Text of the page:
IOM calls on SEAsia to rescue thousands of migrants stranded at sea

BANGKOK - The International Organisation for  Migration (IOM) called on Southeast Asian governments Tuesday to find and  rescue thousands of migrants who are believed to be stranded at sea and at risk  of death.

Campaigners fear as many as 8,000 migrants from Bangladesh and Myanmar -  among them many from the Rohingya minority -- are being held at sea with  dwindling supplies after a Thai crackdown on trafficking curbed smuggling  routes.

Nearly 2,000 migrants have been rescued or have swum to shore in Malaysia  and Indonesia over the last few days.

"It needs a regional effort... we don't have the capacity to search for  them, but governments do, they have boats and satellites," IOM spokesman Joe  Lowry told AFP, adding they may be in a "very bad condition or even dead" if  not found soon.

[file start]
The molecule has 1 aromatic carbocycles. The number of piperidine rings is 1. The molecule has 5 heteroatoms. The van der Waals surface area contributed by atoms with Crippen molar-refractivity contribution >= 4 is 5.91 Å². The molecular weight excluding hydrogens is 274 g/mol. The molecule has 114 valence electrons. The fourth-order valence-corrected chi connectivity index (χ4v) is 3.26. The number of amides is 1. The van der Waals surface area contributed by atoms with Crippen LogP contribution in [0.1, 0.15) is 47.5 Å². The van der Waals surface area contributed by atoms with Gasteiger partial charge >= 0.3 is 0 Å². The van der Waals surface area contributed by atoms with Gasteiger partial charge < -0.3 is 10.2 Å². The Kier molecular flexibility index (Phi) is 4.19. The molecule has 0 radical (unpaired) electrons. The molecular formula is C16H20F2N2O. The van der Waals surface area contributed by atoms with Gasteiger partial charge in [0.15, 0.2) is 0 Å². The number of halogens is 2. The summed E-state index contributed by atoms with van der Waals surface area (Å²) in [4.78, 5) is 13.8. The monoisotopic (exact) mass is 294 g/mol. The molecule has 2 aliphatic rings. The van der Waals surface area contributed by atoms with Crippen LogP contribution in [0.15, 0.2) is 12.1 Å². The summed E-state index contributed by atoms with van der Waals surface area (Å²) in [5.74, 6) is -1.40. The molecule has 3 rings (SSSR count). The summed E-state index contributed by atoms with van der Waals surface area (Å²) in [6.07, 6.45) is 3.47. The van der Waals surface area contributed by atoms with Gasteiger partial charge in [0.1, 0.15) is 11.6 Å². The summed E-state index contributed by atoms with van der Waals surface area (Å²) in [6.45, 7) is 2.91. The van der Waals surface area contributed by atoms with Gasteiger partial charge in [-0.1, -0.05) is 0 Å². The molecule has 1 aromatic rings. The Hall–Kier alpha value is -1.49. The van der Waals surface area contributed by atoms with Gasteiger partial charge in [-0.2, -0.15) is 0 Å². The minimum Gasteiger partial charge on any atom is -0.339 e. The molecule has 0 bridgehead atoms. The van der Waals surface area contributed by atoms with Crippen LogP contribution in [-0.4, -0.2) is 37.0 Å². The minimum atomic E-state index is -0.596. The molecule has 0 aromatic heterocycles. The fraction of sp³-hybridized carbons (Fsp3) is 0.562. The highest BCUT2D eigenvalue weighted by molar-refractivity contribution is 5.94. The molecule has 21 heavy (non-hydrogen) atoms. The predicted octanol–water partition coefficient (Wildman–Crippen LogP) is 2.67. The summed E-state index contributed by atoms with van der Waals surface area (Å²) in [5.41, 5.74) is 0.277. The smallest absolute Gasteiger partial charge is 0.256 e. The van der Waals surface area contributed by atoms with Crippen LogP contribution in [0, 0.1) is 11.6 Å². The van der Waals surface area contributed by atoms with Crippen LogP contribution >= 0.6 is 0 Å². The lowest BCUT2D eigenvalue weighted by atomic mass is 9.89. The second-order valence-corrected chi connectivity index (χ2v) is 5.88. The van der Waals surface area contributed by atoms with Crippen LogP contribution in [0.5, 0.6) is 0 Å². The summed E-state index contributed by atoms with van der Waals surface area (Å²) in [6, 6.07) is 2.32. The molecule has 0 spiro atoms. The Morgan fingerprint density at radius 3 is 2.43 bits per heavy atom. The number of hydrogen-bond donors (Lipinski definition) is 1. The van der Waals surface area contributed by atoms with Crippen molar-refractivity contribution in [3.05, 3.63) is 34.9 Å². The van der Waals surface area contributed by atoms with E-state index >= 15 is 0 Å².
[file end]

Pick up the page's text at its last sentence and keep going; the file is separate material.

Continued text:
"The journeys are long and a long time at sea isn't good for humans... they  need to be found," he said.

It is unclear what efforts, if any, are currently being made to locate  migrants still at sea.

A spokeswoman for the UN refugee agency (UNHCR) in Bangkok echoed the  deepening concerns over the condition of those still on the boats, as  traffickers abandon vessels or hold onto their human cargo fearing arrest by  authorities.

"From survivors we hear there is very little food and water to begin with.  And if they have been there for weeks or months there is a concern that people  come in severely sick," Vivian Tan told AFP, adding that there is a "fear"  people may be dying at sea.

Thousands of impoverished Muslim Rohingya - a minority unwanted by  Myanmar's government - and Bangladeshis embark on a perilous sea and land  trafficking route through Thailand and into Malaysia, Indonesia and beyond every year.